The UK Coalition’s Government’s moves on housing benefit reinforce a culture of individualism and emphasise the ‘right’ of honest, hard-working people to live in the centre of London, as opposed to the ‘wastrels’ on housing benefit who are currently being subsidised to live there. Let’s forget that many people on housing benefit work hard but are not paid a living wage. Let’s also ignore the fact that benefits support people with disabilities, mental health problems, drug and alcohol problems and carers. Far easier to tar them all in the mediaeval tradition as “undeserving poor”.
I watched Question Time last night and heard the Lib Dem Ed Davey continually repeat that we are paying these people £20,000 and that this is unacceptable. He missed the point. They don’t get to keep the money. They pay it to their landlords to keep a roof over their heads. What has been unacceptable is that since the 1980s a succession of Governments has given way to unrestricted market forces in the housing sector so that, without state subsidy, ordinary working class people can’t afford to live in the centre of London. It started with the selling off of council houses; this was for me always a wrong and immoral policy, designed to appeal to individuals’ greed and self interest. Many people were caught up with the opportunity and did it; many felt pressurised into it as the incentives to buy were overwhelmingly better than those to remain as a tenant.
Lots of research from the USA and the UK has emphasised the importance of maintaining and supporting mixed neighbourhoods to prevent and reduce social exclusion. The option to buy your council house should never have been provided. Central London has been a no-man’s land for people like me to buy in for many years. Because the unfettered attitude to the market continues with the Coalition Government, along with a willingness, nay an eagerness to stereotype and blame the most unfortunate not only for their own woes but for our entire society’s crises, central London is now going to be even more of a rich ghetto as many of those who have lived there renting for many years are now going to have to leave their homes to be moved out to less expensive suburbs and satellite towns. These, in turn ,will become poor ghettos.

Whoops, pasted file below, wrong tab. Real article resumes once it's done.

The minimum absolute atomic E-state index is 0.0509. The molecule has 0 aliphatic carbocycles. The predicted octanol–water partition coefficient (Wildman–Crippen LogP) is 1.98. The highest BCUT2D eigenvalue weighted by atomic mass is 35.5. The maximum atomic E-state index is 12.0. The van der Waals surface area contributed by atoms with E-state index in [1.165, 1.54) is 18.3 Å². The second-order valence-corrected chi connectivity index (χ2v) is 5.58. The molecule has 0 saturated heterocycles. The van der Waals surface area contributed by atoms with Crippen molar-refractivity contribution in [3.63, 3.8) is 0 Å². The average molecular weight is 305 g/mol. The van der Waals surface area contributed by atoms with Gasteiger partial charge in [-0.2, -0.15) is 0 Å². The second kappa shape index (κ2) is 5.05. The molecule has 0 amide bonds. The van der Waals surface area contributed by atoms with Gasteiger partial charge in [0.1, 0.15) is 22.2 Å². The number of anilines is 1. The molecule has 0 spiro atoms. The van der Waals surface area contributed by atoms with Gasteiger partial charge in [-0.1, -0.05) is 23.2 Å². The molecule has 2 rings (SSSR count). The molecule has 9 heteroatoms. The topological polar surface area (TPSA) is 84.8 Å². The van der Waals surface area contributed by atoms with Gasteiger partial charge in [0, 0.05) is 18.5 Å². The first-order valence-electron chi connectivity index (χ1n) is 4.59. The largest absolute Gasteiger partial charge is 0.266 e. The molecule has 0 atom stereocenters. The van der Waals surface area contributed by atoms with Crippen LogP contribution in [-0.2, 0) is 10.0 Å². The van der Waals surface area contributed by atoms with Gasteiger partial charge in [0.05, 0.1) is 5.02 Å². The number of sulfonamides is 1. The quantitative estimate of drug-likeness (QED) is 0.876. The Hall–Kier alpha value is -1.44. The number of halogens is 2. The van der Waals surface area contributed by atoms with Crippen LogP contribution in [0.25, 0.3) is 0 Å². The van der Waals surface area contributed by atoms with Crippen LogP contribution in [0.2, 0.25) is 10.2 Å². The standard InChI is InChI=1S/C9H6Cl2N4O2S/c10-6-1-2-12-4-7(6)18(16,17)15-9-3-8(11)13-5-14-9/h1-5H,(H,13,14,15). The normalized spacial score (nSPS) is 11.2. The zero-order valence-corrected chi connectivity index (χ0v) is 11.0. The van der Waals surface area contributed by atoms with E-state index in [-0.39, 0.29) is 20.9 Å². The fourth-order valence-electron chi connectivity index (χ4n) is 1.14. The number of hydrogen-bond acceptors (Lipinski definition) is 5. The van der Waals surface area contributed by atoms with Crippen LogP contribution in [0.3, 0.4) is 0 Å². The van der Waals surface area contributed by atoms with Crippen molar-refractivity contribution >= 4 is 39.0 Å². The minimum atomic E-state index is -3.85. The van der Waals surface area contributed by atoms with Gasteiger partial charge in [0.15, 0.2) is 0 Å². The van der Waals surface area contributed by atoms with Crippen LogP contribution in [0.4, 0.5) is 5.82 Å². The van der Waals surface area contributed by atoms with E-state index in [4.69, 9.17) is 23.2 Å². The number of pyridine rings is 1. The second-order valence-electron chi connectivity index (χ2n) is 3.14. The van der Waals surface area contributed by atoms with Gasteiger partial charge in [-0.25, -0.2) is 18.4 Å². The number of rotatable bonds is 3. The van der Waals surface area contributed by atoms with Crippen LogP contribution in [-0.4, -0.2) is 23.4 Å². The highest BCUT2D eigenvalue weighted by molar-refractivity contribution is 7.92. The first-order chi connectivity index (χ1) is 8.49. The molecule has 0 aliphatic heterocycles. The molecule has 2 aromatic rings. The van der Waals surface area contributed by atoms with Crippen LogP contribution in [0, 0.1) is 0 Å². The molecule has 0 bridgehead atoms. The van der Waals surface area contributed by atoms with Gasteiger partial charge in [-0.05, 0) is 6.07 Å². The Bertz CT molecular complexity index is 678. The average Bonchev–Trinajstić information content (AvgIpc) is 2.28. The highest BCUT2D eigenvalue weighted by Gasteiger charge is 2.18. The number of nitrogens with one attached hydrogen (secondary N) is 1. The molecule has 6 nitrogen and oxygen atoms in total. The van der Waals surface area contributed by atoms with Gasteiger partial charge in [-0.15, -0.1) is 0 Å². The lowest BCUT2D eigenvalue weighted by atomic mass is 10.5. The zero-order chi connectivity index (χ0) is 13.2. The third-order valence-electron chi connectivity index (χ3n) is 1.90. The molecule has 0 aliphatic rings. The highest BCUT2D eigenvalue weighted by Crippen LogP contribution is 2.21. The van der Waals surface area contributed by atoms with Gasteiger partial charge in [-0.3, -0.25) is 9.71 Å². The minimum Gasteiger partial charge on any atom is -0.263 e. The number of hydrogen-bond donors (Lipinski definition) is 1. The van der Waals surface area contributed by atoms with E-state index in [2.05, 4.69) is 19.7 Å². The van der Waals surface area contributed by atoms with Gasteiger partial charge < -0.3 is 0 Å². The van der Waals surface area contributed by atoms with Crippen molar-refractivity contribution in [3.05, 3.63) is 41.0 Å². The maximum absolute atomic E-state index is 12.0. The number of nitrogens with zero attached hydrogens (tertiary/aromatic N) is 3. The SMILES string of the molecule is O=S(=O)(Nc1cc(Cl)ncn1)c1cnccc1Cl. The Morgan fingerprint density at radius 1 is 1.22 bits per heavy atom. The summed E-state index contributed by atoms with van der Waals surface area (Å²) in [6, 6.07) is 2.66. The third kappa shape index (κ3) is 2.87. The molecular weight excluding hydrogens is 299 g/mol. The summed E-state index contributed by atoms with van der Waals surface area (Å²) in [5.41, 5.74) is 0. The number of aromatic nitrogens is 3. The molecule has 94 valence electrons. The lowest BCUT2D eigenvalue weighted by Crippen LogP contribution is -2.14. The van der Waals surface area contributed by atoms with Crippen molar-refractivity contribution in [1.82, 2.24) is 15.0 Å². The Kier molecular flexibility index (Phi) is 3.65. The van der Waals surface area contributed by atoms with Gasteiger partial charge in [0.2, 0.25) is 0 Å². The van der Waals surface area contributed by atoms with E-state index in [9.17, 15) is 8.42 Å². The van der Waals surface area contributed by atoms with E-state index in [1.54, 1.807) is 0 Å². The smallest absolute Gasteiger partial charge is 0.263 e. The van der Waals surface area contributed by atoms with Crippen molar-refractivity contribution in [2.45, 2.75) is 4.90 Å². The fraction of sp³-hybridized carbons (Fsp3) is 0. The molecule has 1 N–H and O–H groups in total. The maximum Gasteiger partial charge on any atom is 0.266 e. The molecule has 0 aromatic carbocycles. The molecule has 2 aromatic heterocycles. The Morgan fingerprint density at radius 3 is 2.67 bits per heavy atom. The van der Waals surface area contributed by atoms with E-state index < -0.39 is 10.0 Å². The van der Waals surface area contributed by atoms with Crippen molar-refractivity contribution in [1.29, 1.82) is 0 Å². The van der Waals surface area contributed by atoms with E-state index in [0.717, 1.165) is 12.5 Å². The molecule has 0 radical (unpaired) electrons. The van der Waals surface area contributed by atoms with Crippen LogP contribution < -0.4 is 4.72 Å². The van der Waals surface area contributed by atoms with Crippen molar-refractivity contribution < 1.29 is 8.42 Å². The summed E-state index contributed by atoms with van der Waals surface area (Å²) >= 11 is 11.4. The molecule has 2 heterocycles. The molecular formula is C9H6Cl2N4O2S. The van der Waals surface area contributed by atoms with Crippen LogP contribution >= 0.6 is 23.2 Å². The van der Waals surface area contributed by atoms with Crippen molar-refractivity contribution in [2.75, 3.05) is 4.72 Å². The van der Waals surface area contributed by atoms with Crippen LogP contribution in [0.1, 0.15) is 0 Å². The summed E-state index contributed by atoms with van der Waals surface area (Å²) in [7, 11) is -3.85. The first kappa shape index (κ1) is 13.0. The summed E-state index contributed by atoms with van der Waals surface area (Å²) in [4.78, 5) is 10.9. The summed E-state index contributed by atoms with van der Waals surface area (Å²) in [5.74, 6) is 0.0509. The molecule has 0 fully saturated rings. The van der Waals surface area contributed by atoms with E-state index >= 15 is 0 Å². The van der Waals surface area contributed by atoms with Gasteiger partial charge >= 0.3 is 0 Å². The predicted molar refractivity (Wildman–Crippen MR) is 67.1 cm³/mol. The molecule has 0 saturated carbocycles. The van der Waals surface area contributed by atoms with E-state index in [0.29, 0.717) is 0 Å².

Related to this, I’ve been reading ‘The History of Manners’ by Norbert Elias, written in the 1930s before his parents were gassed by the Nazis and with a really interesting new introduction to an edition published in 1968. (However, it wasn’t translated into English until 1978.) Elias argues that we need to move away from our perception of “the individual” or “ society” as fixed states and instead recognise that we exist through the ever-changing “social dances” that we engage in with our fellow human beings. Norbert describes:
“ the image of man as an “open personality” who possesses a greater or lesser degree of relative (but never absolute and total) autonomy vis a vis other people and who is, in fact, fundamentally oriented toward and dependent on other people throughout his life. The network of interdependencies among human beings is what binds them together. Such interdependencies are the nexus of what is here called the figuration, a structure of mutually oriented and dependent people. Since people are more or less dependent on each other first by nature and then through social learning, through education, socialization, and socially generated reciprocal needs, they exist, one might venture to say, only as pluralities, only in figurations.”
Mixed communities are essential so that we can engage in Norbert’s “social dances”, the interactions that define us as human beings. Previous governments have failed to recognise this and by encouraging individualism and self interest and upholding the precedence of market forces the current UK government is sounding the death knell for mixed communities in central London and causing more social exclusion. Not really such a “Big Society”, is it? Nobody would argue that the system didn’t need to be looked at. However, the current moves don’t hurt the rich. They will still be able to charge high rental prices for central London properties – and, even better, they’ll be able to get more “desirable” tenants.